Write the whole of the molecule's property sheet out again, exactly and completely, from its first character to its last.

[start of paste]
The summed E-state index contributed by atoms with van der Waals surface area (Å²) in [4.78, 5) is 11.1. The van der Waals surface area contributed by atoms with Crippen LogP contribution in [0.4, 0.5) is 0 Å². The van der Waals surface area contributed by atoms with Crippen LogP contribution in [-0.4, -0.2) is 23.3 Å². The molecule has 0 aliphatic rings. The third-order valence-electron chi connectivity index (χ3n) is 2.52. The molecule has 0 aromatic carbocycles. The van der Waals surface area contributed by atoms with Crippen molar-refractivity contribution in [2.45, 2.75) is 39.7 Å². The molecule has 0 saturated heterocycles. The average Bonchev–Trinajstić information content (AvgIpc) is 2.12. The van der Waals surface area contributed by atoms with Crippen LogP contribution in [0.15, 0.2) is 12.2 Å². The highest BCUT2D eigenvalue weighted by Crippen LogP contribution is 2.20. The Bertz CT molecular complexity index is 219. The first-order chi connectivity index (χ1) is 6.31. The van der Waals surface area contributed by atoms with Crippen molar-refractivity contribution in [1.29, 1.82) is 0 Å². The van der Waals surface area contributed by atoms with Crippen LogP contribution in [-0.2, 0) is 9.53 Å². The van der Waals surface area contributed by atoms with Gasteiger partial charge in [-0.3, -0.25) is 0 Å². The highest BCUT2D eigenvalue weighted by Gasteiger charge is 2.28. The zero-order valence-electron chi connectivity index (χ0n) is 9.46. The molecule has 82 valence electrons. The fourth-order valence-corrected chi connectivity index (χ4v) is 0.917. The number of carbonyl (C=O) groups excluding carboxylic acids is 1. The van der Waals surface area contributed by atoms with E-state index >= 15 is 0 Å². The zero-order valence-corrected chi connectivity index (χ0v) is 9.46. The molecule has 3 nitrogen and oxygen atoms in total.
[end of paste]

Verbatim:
The summed E-state index contributed by atoms with van der Waals surface area (Å²) in [4.78, 5) is 11.1. The van der Waals surface area contributed by atoms with Crippen LogP contribution in [0.4, 0.5) is 0 Å². The van der Waals surface area contributed by atoms with Crippen LogP contribution in [-0.4, -0.2) is 23.3 Å². The molecule has 0 aliphatic rings. The third-order valence-electron chi connectivity index (χ3n) is 2.52. The molecule has 0 aromatic carbocycles. The van der Waals surface area contributed by atoms with Crippen molar-refractivity contribution in [2.45, 2.75) is 39.7 Å². The molecule has 0 saturated heterocycles. The average Bonchev–Trinajstić information content (AvgIpc) is 2.12. The van der Waals surface area contributed by atoms with Crippen LogP contribution in [0.15, 0.2) is 12.2 Å². The highest BCUT2D eigenvalue weighted by Crippen LogP contribution is 2.20. The Bertz CT molecular complexity index is 219. The first-order chi connectivity index (χ1) is 6.31. The van der Waals surface area contributed by atoms with Crippen molar-refractivity contribution in [1.29, 1.82) is 0 Å². The van der Waals surface area contributed by atoms with Crippen LogP contribution in [-0.2, 0) is 9.53 Å². The van der Waals surface area contributed by atoms with Gasteiger partial charge in [-0.3, -0.25) is 0 Å². The highest BCUT2D eigenvalue weighted by Gasteiger charge is 2.28. The zero-order valence-electron chi connectivity index (χ0n) is 9.46. The molecule has 82 valence electrons. The fourth-order valence-corrected chi connectivity index (χ4v) is 0.917. The number of carbonyl (C=O) groups excluding carboxylic acids is 1. The van der Waals surface area contributed by atoms with E-state index >= 15 is 0 Å². The zero-order valence-corrected chi connectivity index (χ0v) is 9.46. The molecule has 3 nitrogen and oxygen atoms in total.